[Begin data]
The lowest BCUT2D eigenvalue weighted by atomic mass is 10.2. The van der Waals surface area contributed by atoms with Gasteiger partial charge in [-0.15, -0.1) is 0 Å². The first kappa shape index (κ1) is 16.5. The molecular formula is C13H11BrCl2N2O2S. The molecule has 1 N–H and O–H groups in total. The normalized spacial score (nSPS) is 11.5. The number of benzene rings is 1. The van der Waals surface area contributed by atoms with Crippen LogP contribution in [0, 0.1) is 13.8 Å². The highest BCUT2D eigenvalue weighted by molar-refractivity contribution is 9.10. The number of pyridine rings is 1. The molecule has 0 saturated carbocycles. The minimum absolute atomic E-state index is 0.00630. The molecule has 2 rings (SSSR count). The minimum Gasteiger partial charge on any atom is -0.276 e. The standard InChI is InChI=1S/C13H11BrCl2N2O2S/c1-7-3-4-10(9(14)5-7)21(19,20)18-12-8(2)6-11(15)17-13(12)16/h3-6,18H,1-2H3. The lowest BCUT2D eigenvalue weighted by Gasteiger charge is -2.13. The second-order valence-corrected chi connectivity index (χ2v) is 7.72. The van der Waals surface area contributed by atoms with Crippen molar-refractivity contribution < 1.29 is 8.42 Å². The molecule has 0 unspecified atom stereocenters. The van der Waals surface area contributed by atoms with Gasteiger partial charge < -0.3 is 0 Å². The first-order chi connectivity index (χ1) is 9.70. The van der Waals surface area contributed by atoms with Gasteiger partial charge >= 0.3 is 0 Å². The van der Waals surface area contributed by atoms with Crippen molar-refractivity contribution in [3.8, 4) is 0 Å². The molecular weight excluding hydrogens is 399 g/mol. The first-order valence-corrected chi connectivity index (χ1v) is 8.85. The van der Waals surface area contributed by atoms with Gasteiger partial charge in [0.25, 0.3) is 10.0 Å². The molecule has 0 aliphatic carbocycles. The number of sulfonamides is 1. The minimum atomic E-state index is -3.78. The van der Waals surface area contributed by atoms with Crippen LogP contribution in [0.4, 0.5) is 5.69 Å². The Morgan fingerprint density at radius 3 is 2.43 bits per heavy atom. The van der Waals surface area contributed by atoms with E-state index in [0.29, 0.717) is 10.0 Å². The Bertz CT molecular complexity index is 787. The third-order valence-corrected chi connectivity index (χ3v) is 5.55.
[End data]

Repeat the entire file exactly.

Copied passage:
The lowest BCUT2D eigenvalue weighted by atomic mass is 10.2. The van der Waals surface area contributed by atoms with Gasteiger partial charge in [-0.15, -0.1) is 0 Å². The first kappa shape index (κ1) is 16.5. The molecular formula is C13H11BrCl2N2O2S. The molecule has 1 N–H and O–H groups in total. The normalized spacial score (nSPS) is 11.5. The number of benzene rings is 1. The van der Waals surface area contributed by atoms with Crippen LogP contribution in [0, 0.1) is 13.8 Å². The highest BCUT2D eigenvalue weighted by molar-refractivity contribution is 9.10. The number of pyridine rings is 1. The molecule has 0 saturated carbocycles. The minimum absolute atomic E-state index is 0.00630. The molecule has 2 rings (SSSR count). The minimum Gasteiger partial charge on any atom is -0.276 e. The standard InChI is InChI=1S/C13H11BrCl2N2O2S/c1-7-3-4-10(9(14)5-7)21(19,20)18-12-8(2)6-11(15)17-13(12)16/h3-6,18H,1-2H3. The lowest BCUT2D eigenvalue weighted by Gasteiger charge is -2.13. The second-order valence-corrected chi connectivity index (χ2v) is 7.72. The van der Waals surface area contributed by atoms with Crippen molar-refractivity contribution < 1.29 is 8.42 Å². The molecule has 0 unspecified atom stereocenters. The van der Waals surface area contributed by atoms with Gasteiger partial charge < -0.3 is 0 Å². The first-order chi connectivity index (χ1) is 9.70. The van der Waals surface area contributed by atoms with Gasteiger partial charge >= 0.3 is 0 Å². The van der Waals surface area contributed by atoms with Crippen molar-refractivity contribution in [3.8, 4) is 0 Å². The molecular weight excluding hydrogens is 399 g/mol. The first-order valence-corrected chi connectivity index (χ1v) is 8.85. The van der Waals surface area contributed by atoms with Gasteiger partial charge in [0.25, 0.3) is 10.0 Å². The molecule has 0 aliphatic carbocycles. The number of sulfonamides is 1. The minimum atomic E-state index is -3.78. The van der Waals surface area contributed by atoms with Crippen LogP contribution in [0.4, 0.5) is 5.69 Å². The Morgan fingerprint density at radius 3 is 2.43 bits per heavy atom. The van der Waals surface area contributed by atoms with E-state index in [0.29, 0.717) is 10.0 Å². The Bertz CT molecular complexity index is 787. The third-order valence-corrected chi connectivity index (χ3v) is 5.55.